While water quality problems may be due to point sources such as effluents from sewerage treatment plants and industrial waste outfalls, non-point sources such as new commercial and residential developments can also adversely affect surface water quality. The chief source of such pollution is from urban runoff, primarily when rain carries oil and gasoline from impervious surfaces such as streets, parking lots, and sidewalks into surface water.
Landscaped areas treated with insecticides and fertilizer can also introduce polluted runoff into surface water. Fertilizer runoff, a common problem in surface waters with proximity or navigable connection to agricultural communities, can cause nutrient loading which can lead to toxic algal blooms (blue-green algae). These blooms can decimate native fish communities, make the water unsafe for swimming or recreational purposes, and interfere with drinking water resources. The frequency and severity of such blooms may also increase as the world’s climate warms. While most common in inland waters, toxic algal blooms have also occurred in coastal areas, including the Chesapeake Bay. Also, failing septic systems and other sources of polluted groundwater (landfills and waste disposal areas) can seep untreated sewage and other wastes to surface waters, which can further contribute to toxic algal blooms and other water quality concerns.
- Is the site subject to rapid water withdrawal problems that change the depth or character of the water table or aquifer? Are there many wells that pump large quantities of water from the water table near the proposed project site? (Consider both current and future conditions that are likely due to increased water stress from climate change.)
- Will the project use a septic system? If so, is the system in proximity to sensitive natural receptors (e.g., wetlands) that could be adversely impacted by the design or location? Is there a large variance in the water table? (A high seasonal water table can prevent the proper functioning of septic tank drain fields.)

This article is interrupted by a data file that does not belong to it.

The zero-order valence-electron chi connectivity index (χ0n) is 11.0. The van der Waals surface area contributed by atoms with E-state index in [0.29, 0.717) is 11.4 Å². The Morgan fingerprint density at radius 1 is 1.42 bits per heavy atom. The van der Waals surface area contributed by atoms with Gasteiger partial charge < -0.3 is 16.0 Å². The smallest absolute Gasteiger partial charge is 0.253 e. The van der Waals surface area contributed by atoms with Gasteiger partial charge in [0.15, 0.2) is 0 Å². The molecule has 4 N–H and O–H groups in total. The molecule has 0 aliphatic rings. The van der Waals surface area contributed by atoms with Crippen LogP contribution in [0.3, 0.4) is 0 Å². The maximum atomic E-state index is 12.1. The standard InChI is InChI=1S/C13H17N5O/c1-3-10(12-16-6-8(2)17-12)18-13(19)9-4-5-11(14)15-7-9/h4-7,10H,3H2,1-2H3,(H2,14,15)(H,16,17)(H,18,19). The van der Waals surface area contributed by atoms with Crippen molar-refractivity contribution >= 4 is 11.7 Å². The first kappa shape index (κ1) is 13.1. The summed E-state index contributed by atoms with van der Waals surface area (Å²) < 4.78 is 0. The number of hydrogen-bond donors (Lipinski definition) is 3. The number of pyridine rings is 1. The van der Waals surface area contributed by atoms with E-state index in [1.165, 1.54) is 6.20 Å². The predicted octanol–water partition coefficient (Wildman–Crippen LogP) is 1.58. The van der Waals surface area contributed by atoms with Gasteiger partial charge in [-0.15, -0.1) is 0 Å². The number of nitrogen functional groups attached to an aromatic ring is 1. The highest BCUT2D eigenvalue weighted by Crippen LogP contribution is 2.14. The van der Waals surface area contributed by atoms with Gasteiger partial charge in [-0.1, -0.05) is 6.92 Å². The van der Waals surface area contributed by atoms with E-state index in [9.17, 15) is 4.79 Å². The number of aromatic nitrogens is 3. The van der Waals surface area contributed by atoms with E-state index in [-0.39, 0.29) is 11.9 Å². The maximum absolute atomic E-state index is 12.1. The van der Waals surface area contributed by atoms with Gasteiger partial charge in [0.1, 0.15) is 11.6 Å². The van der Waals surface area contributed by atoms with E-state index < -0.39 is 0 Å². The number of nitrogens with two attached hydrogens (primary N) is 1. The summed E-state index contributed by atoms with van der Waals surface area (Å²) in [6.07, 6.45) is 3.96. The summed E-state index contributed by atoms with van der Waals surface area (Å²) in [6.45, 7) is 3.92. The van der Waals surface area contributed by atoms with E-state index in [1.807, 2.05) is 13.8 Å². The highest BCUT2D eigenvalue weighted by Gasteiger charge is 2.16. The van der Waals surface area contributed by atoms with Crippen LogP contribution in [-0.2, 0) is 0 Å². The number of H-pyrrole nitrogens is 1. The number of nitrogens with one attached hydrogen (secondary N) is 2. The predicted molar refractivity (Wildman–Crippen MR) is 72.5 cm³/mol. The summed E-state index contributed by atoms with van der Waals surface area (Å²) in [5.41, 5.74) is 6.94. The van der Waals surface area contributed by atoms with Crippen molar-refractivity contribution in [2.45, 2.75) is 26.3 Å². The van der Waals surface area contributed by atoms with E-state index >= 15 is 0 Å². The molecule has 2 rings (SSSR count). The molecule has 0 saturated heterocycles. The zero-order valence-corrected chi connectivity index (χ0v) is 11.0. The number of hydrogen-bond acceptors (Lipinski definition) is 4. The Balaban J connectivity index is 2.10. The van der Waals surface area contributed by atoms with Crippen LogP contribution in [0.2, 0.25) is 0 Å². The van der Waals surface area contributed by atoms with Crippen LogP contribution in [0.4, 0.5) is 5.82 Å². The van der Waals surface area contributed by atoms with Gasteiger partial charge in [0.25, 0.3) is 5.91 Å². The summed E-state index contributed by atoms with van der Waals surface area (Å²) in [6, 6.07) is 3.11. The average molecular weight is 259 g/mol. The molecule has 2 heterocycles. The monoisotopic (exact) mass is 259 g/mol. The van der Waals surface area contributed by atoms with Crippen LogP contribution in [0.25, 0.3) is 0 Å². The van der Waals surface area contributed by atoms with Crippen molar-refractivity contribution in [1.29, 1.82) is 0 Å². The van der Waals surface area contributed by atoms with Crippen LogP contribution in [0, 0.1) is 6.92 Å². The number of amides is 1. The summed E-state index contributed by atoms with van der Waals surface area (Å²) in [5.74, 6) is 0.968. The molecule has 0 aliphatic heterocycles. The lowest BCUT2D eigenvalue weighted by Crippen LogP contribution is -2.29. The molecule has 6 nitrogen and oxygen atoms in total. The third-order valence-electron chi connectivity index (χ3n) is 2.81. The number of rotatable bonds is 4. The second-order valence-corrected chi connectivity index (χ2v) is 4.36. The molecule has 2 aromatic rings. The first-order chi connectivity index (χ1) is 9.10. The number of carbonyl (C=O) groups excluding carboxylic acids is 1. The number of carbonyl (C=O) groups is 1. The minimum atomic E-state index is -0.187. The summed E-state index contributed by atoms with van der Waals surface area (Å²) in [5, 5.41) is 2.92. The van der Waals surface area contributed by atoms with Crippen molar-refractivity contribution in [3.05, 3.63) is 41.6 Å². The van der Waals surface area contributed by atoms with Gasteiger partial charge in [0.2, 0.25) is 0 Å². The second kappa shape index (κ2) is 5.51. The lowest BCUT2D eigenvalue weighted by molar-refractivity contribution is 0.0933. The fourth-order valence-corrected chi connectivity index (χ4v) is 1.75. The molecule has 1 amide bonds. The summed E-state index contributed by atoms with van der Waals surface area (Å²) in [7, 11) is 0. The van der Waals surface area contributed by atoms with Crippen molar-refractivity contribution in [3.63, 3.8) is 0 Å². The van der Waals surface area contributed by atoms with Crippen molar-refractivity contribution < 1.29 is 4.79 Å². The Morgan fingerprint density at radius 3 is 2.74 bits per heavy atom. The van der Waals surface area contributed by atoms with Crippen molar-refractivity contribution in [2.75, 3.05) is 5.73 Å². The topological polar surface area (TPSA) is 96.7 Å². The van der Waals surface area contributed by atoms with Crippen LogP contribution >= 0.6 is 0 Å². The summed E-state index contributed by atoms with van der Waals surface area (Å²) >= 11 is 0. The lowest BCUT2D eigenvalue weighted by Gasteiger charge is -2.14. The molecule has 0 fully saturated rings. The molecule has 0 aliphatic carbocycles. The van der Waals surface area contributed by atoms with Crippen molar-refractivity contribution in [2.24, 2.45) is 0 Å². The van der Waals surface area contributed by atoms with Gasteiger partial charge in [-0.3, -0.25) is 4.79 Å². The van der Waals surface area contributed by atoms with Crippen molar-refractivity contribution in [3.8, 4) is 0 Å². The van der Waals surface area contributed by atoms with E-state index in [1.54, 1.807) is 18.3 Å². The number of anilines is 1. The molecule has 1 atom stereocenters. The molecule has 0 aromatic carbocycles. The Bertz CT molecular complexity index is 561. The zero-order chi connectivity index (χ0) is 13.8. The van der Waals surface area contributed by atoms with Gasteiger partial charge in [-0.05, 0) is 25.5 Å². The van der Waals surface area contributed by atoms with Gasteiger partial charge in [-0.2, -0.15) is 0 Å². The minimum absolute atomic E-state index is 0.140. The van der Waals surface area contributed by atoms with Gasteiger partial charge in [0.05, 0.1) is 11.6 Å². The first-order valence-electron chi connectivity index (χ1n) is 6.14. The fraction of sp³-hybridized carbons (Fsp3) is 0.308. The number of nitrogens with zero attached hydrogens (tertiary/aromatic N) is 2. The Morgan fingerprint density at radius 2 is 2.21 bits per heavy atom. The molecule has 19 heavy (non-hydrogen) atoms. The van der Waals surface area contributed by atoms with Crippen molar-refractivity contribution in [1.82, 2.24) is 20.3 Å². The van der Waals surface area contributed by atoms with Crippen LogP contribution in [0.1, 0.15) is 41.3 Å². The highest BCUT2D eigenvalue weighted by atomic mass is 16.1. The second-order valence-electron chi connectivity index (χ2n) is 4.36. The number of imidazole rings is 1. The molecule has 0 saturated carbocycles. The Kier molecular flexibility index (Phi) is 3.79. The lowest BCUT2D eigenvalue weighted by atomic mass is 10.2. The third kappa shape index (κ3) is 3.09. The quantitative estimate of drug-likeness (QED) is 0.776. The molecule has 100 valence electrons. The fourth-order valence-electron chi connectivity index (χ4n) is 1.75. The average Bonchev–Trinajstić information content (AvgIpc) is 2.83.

- Are there visual or other indications of water quality problems on or near the site (e.g., algal blooms or state listing as an impaired stream/waterway)? Will the proposed project(s) maintain, diminish, damage, or destroy the riparian buffer (e.g., a natural wooded buffer adjacent to a stream)?
- Will the project involve a substantial increase in impervious surface area? Does the design include runoff control measures or permeable surfaces?
- Will the project substantially reduce groundwater recharge due to an increase in impervious surface area? If so, could the project affect sensitive groundwater-dependent features (e.g., rare wetlands)? If yes, does the design include appropriate measures to promote groundwater recharge?
- Is the project located in a state or locally designated sensitive watershed area or the watershed of a particularly sensitive natural area (e.g., a unique wetland)? If so, what run-off control measures does the design include (e.g., the storm-year design is increased from 10 years to 25 years, buffers are placed along surface waters)?
- Will the project involve the discharge of non-sewage pollutants (i.e., agricultural fertilizer, insecticides, road salts, etc.) into surface water bodies? If so, will it meet state, federal, and other applicable standards?